Andretti: Never understood why F1 went wider cars and big wings

Andretti: Never understood why F1 went to wider cars and big wings Mario Andretti (USA) Lotus 79 effectively sealed the world championship with his sixth win of the season, beating his number two team mate Ronnie Peterson (SWE) Lotus 79 to second position. Dutch Grand Prix, Rd 13, Zandvoort, Holland, 27 August 1978. BEST IMAGE

Motorsport legend Mario Andretti hopes the new rules for 2022 Formula 1 are a step in the right direction while questioning why modern cars are so big.

The raft of new rules means new-look cars for the forthcoming season, conceptualised to be more ‘racy’ at close quarters, less ‘dirty-air’ generated by the last generation cars which were near impossible to run nose to tail.

The 2022 F1 car, which was delayed from racing by a year, is meant to address the issues but Andretti points to the increased dimensions of modern cars as their Achilles heel.

Speaking to Auto Motor und Sport, the American F1 World Champion said: “From what I understand, these cars are supposed to emit less turbulence to the rear, so that it’s easier to drive one behind the other.

“The idea is to generate more downforce under the car to reduce the areas above that produce bad air. That’s why I never understood why, a few years ago, Formula 1 went to wider cars and big wings.

formula 1 car size over the years

Andretti: If 2022 F1 cars are 30 percent better than their predecessors that will be good

“That increased the turbulence and they were even more dependent on the DRS. Now they are rightly going the other way. But I don’t dare to predict whether that will be enough for the drivers to be able to stay close to the car in front again in the corners. If it were 30 percent better, that would progress,” ventured Andretti

In is one of the greatest careers in racing, versatile Andretti spent 14 seasons doing F1 either full-time, part-time or one-off occasions while his SDtateside career thrived.

He describes how he was at the forefront of the aero breakthrough in Formula 1 back in the late sixties and early seventies when aircraft technology merged with motor racing and revolutionised it.

Andretti recalled: “The idea came from my experience with the March 701 from 1970. Its sidepods looked like wings. During a test at Kyalami, we removed them to reduce drag. Suddenly the car became light in front.

Andretti: Never understood why F1 went to wider cars and big wings

I told Lotus that as a driver you want more downforce without paying a price for it

“This showed us that the sidepods were obviously producing downforce. We had to run a lot more wings upfront to compensate, but that thwarted our plan because we wanted to save drag.

“At the end of the 1976 season, we met at the Lotus factory in Hethel to discuss next year’s car. The engineers [including Colin Chapman] wanted to know what I would like. I told them that as a driver you would like to have downforce without paying a price for it.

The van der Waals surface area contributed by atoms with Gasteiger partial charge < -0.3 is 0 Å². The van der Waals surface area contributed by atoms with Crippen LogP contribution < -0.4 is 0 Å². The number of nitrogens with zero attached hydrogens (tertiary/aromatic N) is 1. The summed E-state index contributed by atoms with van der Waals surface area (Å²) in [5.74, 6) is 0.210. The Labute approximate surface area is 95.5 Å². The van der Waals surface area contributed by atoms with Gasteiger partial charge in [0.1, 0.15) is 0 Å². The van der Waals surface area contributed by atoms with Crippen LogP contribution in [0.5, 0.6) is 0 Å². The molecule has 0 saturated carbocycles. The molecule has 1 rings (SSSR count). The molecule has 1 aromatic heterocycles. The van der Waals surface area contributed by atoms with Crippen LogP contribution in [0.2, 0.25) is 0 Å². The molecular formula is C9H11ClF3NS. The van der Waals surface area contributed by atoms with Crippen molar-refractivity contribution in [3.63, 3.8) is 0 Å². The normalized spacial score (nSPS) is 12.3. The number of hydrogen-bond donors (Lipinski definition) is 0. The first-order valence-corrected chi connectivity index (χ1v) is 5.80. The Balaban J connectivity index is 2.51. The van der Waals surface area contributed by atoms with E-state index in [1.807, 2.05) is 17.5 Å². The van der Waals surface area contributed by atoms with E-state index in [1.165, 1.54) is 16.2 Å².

“They laughed and said: Yes, everyone wants that. Then I told them the story of March’s sidepods. They obviously produced downforce without increasing the frontal area of ​​the car. We then discussed it.”

And the rest is history it could be said. From there the iconic ground-effects Lotus; Andretti continued: “We then optimized the diffuser and the ground clearance for this principle. The two channels in the sidepods have been consistently freed to get a clean flow through the whole car.

To be honest, I almost preferred the Lotus 78 to the 79, at least the brakes worked

“The rear brakes, for example, were already mounted inside, but they were still too much in the airflow on the Lotus 78. On the ’79 Lotus, Colin mounted the brake callipers directly on the transmission housing.

“But that created another problem. The heat from the transmission radiated to the brakes and caused the brake fluid to boil. Especially at the beginning of the races when there was still a lot of fuel on board and the car was therefore heavy. I kept having brake problems.

“When the Lotus 79 made its debut in Belgium, I had to pump all the time to have any braking effect. I still won. Colin didn’t want to hear about it. He was deaf in the ear. The main thing is that we had the fastest car,” added Andretti who won the 1978 F1 World Championships with Chapman’s greatest creation.

But Andretti admitted: “To be honest, I almost preferred the Lotus 78. At least it had working brakes. The Lotus 79 was aerodynamically tidier. The car produced more downforce. That’s why we could use smaller wings. That’s why it was faster on the straights. That was our great weakness in 1977.”